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Nutrients. 2013 Sep 17;5(9):3684-95. doi: 10.3390/nu5093684.

A randomized steady-state bioavailability study of synthetic versus natural (kiwifruit-derived) vitamin C.

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Centre for Free Radical Research, Department of Pathology & Biomedical Science, University of Otago, Christchurch, PO Box 4345, Christchurch 8140, New Zealand.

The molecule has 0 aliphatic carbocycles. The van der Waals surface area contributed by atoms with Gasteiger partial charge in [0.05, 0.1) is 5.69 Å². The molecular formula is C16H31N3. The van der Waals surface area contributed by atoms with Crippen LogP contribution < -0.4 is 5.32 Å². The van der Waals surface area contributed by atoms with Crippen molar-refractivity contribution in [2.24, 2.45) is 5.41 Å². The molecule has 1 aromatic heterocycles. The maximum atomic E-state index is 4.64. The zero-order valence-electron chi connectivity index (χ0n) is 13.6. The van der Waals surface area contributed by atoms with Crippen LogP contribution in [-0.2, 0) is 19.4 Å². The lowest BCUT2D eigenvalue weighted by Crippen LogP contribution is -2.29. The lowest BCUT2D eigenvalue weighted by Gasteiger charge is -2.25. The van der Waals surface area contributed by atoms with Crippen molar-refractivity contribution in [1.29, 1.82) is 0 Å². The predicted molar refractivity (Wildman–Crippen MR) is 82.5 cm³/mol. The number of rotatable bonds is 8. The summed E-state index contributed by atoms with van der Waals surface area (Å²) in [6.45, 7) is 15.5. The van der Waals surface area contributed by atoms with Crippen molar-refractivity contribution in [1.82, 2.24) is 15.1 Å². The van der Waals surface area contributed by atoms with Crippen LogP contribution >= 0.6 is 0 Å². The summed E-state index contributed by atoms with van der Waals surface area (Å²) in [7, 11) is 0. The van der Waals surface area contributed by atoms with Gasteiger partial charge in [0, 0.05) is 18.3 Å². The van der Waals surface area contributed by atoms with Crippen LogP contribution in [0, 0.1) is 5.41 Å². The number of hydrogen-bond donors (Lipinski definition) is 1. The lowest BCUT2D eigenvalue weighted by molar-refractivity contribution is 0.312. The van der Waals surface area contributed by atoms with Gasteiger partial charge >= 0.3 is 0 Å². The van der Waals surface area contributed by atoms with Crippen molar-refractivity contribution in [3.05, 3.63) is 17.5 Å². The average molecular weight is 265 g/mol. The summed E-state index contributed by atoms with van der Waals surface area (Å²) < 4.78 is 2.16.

Whether vitamin C from wholefoods has equivalent bioavailability to a purified supplement remains unclear. We have previously showed that kiwifruit provided significantly higher serum and tissue ascorbate levels than synthetic vitamin C in a genetically vitamin C-deficient mouse model, suggesting a synergistic activity of the whole fruit. To determine if these results are translatable to humans, we carried out a randomized human study comparing the bioavailability of vitamin C from kiwifruit with that of a vitamin C tablet of equivalent dosage. Thirty-six young non-smoking adult males were randomized to receive either half a gold kiwifruit (Actinidia Chinensis var. Hort 16A) per day or a comparable vitamin C dose (50 mg) in a chewable tablet for six weeks. Ascorbate was monitored weekly in fasting venous blood and in urine, semen, leukocytes, and skeletal muscle (vastus lateralis) pre- and post-intervention. Dietary intake of vitamin C was monitored using seven day food and beverage records. Participant ascorbate levels increased in plasma (P < 0.001), urine (P < 0.05), mononuclear cells (P < 0.01), neutrophils (P < 0.01) and muscle tissue (P < 0.001) post intervention. There were no significant differences in vitamin C bioavailability between the two intervention groups in any of the fluid, cell or tissue samples tested. Overall, our study showed comparable bioavailability of synthetic and kiwifruit-derived vitamin C.

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